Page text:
Buttons or Bow?
The differences continue in the bracelets and clasps. Both watches offer divers’ fold-out extension mechanisms. But while the 1.3-centimeter extension of the Oris is sufficient to just fit around the sleeve of a 3-mm-thick diving suit, the Sinn’s 3.4-centimeter extension can accommodate the sleeve of a typical 5-mm-thick wetsuit.

Both makers rely on safety folding clasps. Here we like the Oris system, which is secured by a pair of push buttons and easy to use, better than the old-school solution from Sinn, where you first have to open the safety bar with your fingernail. But once you’ve strapped them around your wrist, both watches are equally comfortable to wear.

And what about their inner lives? The glass back of the Oris offers a clear view of Oris Caliber 733, which is based on a Sellita SW200 and embellished with Oris’s typical red rotor. In terms of quality, the unadorned movement is identical in construction to the ETA 2824, but Oris supplements the simplest version with higher-quality elements such as an Incabloc shock protection system.

Sinn uses the slimmer Sellita SW300, and although it’s concealed behind the case’s opaque metal back, it nonetheless boasts eye-appealing embellishments such as rhodium-plated components, clouds polished on the bridges, and blued screws. The ETA 2892 was the godfather here. Both large-series movements are considered to be reliable, but Sinn uses the much better quality level, with the Glucydur balance, while the Oris watch makes do with a simpler nickel balance.

The difference is also reflected in the rate performance. On the timing machine, the values of the U50 are only 5 seconds apart among the individual measurement positions. The average daily deviation is less than +5 seconds. With the Aquis, the average daily gain is also good at 6.2 seconds, but the measurements in the individual positions differ by as much as 13 seconds, which means that the deviation is not quite as uniform as with the Sinn.

In terms of price, the Oris is the slightly less costly option at $2,200, while the Sinn costs $2,260. Both timepieces offer good value, but you get a little more for your money with the U50 due to its innovative technologies and a better movement.

Sinn has designed its U50 as an uncompromising, pressure-resistant, professional dive watch with a rotating bezel that is scratch-resistant and virtually impossible to lose. The instrument styling also appeals to lovers of tool watches. You can also dive safely with the Aquis, but Oris uses intricate design details to ensure that its watch looks very handsome on dry land too. The bottom line? You don’t have to make any concessions because of their smaller size; both of these little watches are really big.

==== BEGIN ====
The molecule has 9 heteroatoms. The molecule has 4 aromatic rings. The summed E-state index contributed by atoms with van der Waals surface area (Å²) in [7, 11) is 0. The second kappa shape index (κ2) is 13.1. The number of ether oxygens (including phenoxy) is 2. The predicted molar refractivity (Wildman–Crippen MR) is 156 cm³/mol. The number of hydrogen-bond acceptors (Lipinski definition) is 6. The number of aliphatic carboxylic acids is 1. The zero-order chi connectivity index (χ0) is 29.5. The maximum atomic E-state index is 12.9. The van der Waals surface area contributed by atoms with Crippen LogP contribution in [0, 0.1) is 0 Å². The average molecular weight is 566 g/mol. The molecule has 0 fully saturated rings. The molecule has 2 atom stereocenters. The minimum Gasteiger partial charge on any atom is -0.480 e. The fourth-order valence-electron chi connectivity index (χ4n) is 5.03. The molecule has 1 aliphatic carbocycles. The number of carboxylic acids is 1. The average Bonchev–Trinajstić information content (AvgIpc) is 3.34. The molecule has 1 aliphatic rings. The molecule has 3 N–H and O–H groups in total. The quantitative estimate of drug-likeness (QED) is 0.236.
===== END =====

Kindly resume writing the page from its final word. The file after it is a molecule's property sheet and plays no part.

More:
SPECS: Oris Aquis Date
Manufacturer: Oris SA, Ribigasse 1, 4434 Hölstein, Switzerland
Reference number: 01 733 7766 4135-07 8 22 05PEB
Functions: Hours, minutes, seconds, date
Movement: Sellita SW200 “Standard”/ “Spécial,” automatic, 28,800 vph, 26 jewels, stop-seconds function, rapid-reset function for the date display, Incabloc shock protection, fine adjustment via an index, nickel balance, 38-hour power reserve; diameter = 25.6 mm; height = 4.6 mm
Case: Stainless-steel case, ceramic bezel with calibrated scale, cambered sapphire crystal anti-reflectively treated on its underside, screwed crown, mineral-glass back, water resistant to 300 meters
Bracelet and cla­­sp: Stainless-steel bracelet with secured folding clasp and fold-out extension mechanism
Rate results (deviation in seconds per 24 hours):
Dial up +12
Dial down +10
Crown up +5
Crown down +3
Crown left +8
Crown right -1
Greatest deviation 13
Average deviation +6.2
Average amplitude:
Flat positions 297°
Hanging positions 278°
Dimensions: Diameter = 41.5 mm; height = 13 mm; weight = 146 grams
Price: $2,200

SPECS: Sinn Model U50
Manufacturer: Sinn Spezialuhren GmbH, Wilhelm-Fay-Strasse 21, 65936 Frankfurt am Main, Germany
Reference number: 1050.010
Functions: Hours, minutes, seconds, date
Movement: Sellita SW300 “Premium,” automatic, 28,800 vph, 25 jewels, stop-seconds function, rapid-reset function for the date display, Incabloc shock protection, fine adjustment via an index, Glucydur balance, 42-hour power reserve, diameter = 25.6 mm; height = 3.6 mm